It can be easy for library staff to think that hiring a social worker will make it so they don't have to be directly involved in addressing homelessness, but that's not true, said Winkelstein, who has worked throughout her career in various library positions, including in jails and prisons, family and jail literacy, on a bookmobile and in a branch as a children’s and young adult librarian.

Training opportunities can educate staff on how to engage with people in crisis while delivering a solution for rural libraries that don't have the funding to employ a social worker but still want to partner with social workers from the community.

Such resources include public school liaisons who work to provide resources through the McKinney-Vento Homeless Assistance Act and can help libraries assist patrons who are experiencing homelessness. McKinney-Vento requires schools to identify students experiencing homelessness as defined by the U.S. Department of Education.

Though library social work expands upon a library's mission, it still very much supports the purpose of community libraries, Winkelstein said.The goal of a reference librarian, she said, is that “each person who’s left the library has gotten their library or information needs met.

"Libraries can do this by relaxing the rules that require members to have a physical address on file, eliminating fines for overdue materials, and implementing “honor shelves” to set aside high-interest books that patrons can access without a library card.

In educating themselves and offering more ways to connect with community resources, library staff members can help reduce the stigma around homelessness, Winkelstein said.

Many libraries have policies concerning body odor, sleeping on the premises and prolonged use of their public bathrooms — policies she said wouldn't exist if not for people who use the library for personal needs they can’t address elsewhere.

For Hanson, it was her passion for helping unhoused individuals that inspired her interest in social work. An undergrad student in 2017 when she approached Hardy about interning at the Denver library, she was told they weren’t offering internships in human services, her field of study. But she kept their program in mind as she finished her bachelor’s degree with a concentration in mental health and counseling, then completed a master’s in social work from Boise State. Currently, she’s pursuing a doctorate in human services from Walden University. Before starting at the library, Hanson worked in housing but said she got burnt out.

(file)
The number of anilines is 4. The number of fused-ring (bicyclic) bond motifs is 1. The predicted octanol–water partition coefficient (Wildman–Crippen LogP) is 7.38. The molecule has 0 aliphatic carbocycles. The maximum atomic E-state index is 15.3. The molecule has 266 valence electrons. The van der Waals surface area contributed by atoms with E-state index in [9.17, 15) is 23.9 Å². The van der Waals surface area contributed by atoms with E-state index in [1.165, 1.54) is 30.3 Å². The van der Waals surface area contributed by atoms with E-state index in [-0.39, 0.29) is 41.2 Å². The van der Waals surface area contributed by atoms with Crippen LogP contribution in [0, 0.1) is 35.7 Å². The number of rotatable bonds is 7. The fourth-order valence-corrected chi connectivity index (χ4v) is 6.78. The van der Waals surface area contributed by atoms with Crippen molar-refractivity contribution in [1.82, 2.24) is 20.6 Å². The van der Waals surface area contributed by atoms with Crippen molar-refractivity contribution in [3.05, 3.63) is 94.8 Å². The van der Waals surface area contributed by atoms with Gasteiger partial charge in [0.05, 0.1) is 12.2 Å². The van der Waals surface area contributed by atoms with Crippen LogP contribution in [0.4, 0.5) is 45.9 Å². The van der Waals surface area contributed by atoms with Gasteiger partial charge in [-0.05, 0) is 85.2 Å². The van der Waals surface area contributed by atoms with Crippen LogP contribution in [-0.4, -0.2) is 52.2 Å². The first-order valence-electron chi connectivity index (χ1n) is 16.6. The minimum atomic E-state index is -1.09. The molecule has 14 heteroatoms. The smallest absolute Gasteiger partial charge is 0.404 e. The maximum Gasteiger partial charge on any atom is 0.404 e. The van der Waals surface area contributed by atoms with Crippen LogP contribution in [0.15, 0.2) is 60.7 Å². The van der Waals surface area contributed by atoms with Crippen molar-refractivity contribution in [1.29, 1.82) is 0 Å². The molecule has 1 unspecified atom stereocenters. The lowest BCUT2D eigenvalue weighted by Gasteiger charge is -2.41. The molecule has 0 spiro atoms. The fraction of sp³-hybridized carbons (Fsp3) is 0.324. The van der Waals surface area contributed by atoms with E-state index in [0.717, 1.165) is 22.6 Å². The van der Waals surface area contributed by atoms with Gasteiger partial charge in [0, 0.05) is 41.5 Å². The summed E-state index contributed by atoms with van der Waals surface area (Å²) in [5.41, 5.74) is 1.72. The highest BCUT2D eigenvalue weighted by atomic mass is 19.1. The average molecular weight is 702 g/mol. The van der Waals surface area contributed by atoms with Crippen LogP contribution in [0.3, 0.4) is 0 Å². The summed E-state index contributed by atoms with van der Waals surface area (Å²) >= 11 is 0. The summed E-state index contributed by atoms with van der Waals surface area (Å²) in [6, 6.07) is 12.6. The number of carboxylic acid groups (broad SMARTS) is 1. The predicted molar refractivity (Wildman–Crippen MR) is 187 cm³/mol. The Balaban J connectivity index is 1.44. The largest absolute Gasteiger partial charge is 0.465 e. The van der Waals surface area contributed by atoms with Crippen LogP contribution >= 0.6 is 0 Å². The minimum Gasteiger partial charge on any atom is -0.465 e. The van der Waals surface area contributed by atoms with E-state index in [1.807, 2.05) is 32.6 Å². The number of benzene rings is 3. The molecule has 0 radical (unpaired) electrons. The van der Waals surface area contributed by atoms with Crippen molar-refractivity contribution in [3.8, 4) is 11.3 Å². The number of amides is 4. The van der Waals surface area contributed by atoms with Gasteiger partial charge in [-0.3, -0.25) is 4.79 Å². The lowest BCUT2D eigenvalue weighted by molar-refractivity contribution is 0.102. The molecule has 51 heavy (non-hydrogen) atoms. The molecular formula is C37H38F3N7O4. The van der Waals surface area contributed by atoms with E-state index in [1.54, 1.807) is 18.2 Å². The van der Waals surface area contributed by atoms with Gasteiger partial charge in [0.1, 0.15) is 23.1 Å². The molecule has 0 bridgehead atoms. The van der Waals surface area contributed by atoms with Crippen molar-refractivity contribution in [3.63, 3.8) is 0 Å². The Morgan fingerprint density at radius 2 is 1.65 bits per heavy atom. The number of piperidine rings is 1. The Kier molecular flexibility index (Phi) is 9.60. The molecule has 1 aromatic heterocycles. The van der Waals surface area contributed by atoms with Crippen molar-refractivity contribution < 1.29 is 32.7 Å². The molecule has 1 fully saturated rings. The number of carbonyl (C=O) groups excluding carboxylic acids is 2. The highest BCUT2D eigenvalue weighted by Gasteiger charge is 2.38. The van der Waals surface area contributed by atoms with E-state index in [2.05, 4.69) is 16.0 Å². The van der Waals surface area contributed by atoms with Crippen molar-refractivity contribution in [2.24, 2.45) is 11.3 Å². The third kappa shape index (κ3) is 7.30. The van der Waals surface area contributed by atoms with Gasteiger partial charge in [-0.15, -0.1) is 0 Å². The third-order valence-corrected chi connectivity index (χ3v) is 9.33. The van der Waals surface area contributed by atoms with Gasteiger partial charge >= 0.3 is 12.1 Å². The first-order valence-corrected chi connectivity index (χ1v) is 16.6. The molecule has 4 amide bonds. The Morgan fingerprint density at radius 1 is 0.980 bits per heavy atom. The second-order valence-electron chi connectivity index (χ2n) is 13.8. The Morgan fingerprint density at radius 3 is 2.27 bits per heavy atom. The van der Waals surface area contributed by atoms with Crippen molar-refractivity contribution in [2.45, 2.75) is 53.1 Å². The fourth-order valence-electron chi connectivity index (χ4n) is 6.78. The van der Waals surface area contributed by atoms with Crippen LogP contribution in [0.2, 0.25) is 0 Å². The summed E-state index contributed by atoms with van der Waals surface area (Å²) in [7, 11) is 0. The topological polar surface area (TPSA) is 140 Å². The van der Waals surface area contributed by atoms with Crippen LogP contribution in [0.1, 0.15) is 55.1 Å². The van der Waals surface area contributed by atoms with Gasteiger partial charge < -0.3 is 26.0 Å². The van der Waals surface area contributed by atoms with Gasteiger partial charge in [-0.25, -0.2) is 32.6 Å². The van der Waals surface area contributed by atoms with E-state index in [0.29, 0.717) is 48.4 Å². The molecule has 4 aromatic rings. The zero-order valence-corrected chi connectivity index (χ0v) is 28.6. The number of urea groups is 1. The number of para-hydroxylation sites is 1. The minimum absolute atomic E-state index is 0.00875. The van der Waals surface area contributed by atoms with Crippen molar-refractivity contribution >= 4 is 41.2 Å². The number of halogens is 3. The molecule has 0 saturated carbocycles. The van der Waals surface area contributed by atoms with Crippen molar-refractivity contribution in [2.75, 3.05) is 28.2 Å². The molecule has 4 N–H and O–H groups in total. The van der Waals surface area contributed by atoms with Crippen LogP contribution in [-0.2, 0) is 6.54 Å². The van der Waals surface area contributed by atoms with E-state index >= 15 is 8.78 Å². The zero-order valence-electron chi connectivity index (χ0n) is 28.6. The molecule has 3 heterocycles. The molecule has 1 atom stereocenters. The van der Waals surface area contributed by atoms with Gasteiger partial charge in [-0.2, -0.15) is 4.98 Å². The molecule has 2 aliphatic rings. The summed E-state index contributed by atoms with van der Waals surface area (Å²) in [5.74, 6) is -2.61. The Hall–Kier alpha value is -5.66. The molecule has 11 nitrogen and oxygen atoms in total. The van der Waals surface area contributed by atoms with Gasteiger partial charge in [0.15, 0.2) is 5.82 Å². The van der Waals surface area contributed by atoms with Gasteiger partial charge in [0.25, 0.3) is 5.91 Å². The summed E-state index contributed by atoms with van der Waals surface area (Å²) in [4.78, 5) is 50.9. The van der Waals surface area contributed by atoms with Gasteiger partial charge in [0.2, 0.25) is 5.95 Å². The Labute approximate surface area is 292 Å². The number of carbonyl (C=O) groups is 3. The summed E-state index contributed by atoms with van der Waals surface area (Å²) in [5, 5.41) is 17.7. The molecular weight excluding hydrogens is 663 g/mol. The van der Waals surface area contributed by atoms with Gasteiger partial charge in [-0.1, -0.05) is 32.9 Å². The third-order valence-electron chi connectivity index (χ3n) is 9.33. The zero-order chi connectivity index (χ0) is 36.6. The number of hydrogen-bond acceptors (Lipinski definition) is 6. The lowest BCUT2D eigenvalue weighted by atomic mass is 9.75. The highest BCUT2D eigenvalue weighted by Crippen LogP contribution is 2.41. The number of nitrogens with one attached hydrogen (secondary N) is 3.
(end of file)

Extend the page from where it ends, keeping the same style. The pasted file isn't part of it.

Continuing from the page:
Library social work is about “creating connections withfolks from all different walks of life, and it was something that I wanted to be a part of,” she said. “We’re that first step in connection for the folks that we serve. Once we build relationships with folks, they are going to want to come back.”

Building for the Future

open book with drawing of a house and dollar sign

Where funding has been a challenge for continuing programs, students studying either social work or library science can offer a solution.Sarah Johnson, a Cincinnati, Ohio, social worker with a master’s in library science, has been working with the University of Illinois at Urbana-Champaign on one of the country’s first dual social work and library science master’s programs.

Dominican University in Illinois and the University of Michigan also have programs, she said.She became interested in library social work after working as a librarian for 11 years at Hunter College’s School of Social Work in New York City and learning the college had never placed a social work student in a library. This got her started on an extensive research project that eventually led her to forging new educational pathways.

Johnson has been teaching a course at Illinois since January 2022, which started with 12 students and now has almost maxed out with 25. Additionally, half of her students are working in libraries, and they’re coming to class with stories of working with patrons experiencing homelessness.“The library students are really hungry for this,” she said. “You don’t get this kind of training in library school.”